“This is a matter of life and death,” she said. “If they want kids back in school before a vaccine, they better darn well have a tight plan. No kid is sitting next to my child with asthma without a mask.”
“That’s one sneeze away from a disaster,” she added.
Teachers are also raising concerns about returning to an environment that puts them at risk, with lackluster support to enforce new guidelines.
“In all honesty, I can’t see how recommended social distancing can take place with 30 to 32 students in a classroom,” said Mike Stencel, an English teacher at New Hyde Park Memorial High School. The school alone has more than 2,100 faculty, students, and staff.
New York State guidance encourages schools to take advantage of existing large spaces like gymnasiums and auditoriums for socially distant instruction, but in most schools, the number of classes clearly outweighs the number of large spaces available.
“We all want to go back to normalcy,” he said. “We all want to return to the profession we love. We all know that education is important and needs to commence in the traditional way…but it is both illogical and unethical to recklessly reopen schools without adhering to or following the advice of trained medical professionals.”
Stencel added that it is “irritating” to see elected officials leave reopening plans for school districts to figure out without concrete solutions or ideas.
The State Department of Education guidance released July 13 states that due to the size and diversity of the state “there will be no ‘one size fits all’ model for reopening our schools.” Instead, local education agencies can submit reopening plans that incorporate remote learning, in-person instruction, or a combination of both.
Instead of reopening in-person instruction prematurely, Cast hopes schools will “prepare for a stronger, more comprehensive plan to teach remotely,” citing the number of students who had a negative experience with distance learning in the latter half of the 2019-2020 academic year.
Rather than risk their children’s health in a group education setting, some families are turning to homeschool or private teaching options. A representative for Central Park Tutors, a private tutoring agency with operations in the East End, confirmed that the firm had seen unprecedented interest in its homeschooling services for Fall 2020.
Schools reopening affect more than students, teachers, and staff. While acknowledging her “selfish” excitement to see her friends again, Zou emphasized the threat of asymptomatic teachers and students bringing the virus home to their loved ones.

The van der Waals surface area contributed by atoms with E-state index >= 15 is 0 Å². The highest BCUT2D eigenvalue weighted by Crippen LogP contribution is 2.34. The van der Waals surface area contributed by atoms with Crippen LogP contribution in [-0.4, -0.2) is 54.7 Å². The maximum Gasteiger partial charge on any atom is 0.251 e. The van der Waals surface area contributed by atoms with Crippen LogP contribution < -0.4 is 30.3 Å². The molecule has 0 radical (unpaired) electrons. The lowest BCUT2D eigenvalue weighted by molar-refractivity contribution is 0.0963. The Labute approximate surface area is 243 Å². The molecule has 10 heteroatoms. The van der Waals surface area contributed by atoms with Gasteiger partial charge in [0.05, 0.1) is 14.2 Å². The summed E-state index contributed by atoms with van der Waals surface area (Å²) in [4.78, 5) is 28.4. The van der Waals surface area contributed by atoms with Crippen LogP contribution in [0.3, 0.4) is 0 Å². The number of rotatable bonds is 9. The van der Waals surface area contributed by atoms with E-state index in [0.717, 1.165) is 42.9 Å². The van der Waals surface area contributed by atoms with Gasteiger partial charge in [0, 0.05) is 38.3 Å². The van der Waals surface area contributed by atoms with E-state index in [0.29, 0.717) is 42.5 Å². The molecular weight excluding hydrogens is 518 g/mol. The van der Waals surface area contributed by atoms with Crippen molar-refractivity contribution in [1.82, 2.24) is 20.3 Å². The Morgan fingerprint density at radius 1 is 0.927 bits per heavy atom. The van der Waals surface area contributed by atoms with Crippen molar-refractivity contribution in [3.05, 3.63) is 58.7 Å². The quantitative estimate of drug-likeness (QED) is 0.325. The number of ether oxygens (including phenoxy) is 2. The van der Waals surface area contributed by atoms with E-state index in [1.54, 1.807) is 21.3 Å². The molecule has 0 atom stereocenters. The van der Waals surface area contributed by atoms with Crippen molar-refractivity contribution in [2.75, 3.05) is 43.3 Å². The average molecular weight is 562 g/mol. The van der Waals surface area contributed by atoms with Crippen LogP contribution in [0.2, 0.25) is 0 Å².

“There could be students carrying pathogens without knowing it that could easily be transmitted to more vulnerable people,” she said. “Many people live with their grandparents, and with large gatherings of people happening again and many interactions, I’m really worried for the older people.”
“The real question is, ‘Should someone’s life be put at stake for others’ inconveniences?’” Cast concluded.
President Donald Trump tweeted support Thursday for a Long Island pizzeria that was subject of a local Facebook controversy after a customer complained about the store flying a “Keep America Great” flag.
The Patio Pizza in St. James was inundated with calls after the president’s tweet promoting the pizzeria days after the woman’s Trump flag complaint went viral in local social media groups.
“Support Patio Pizza and its wonderful owner, Guy Caligiuri, in St. James, Long Island (N.Y.),” tweeted Trump, who’s seeking a second term in November. “Great Pizza!!!”
The president’s pizza promotion comes after he recently came under fire for his recent tweets in support of Goya Beans, which critics say is a breach of presidential ethics. Trump critics recently began boycotting Goya after the company’s CEO praised the president.
“I’m running out of pizza boxes!” Caligiuri told the Press.
He said that having been in business for more than 40 years, the customer’s in-store complaint and ensuing Facebook post didn’t faze him, despite the “nasty” comments that had been made. But what he didn’t expect was the “humbling” response.
“The response has just been incredible,’ Caligiuri said. “I’m getting people from all over Long Island, all over the nation, even from Cuba, and Australia saying they supported me.”
He said a quasi-Trump rally broke out after the customer’s Facebook complaint.
“There were Trump masks, T-shirts, hats,” he said. “At one point a man with a giant Trump flag sticking out of his sunroof drove by beeping loudly. The place went crazy with a huge ovation. Then a motorcycle drove by with a flag.”
“It was awe-inspiring,” he added.
He doesn’t believe the community support is politically motivated.
“The people who have supported me are coming out against bullying,” he said.
“Just because they see a flag, they think they can judge me?” he said, noting that his store has been an active contributor to the community, donating “thousands” to support those affected by the COVID-19 crisis. “They don’t know me…They have to look beyond the flag.”
The president’s pizza tweet received more than 106,000 likes and over 32,000 retweets as of Friday morning.
“People have been blowing up my phone, asking me if we ship,” an employee told Caligiuri.
To Caligiuri’s knowledge, Trump has never tried Patio Pizza.
It wasn’t the first time Trump has weighed in on a local controversy. The president repeatedly retweeted News12 Long Island reporter Kevin Vesey’s video showing Trump supporters harassing him at an anti-coronavirus lockdown rally in May. Trump retweeted the video with the chant the supporters used: “Fake news is not essential.”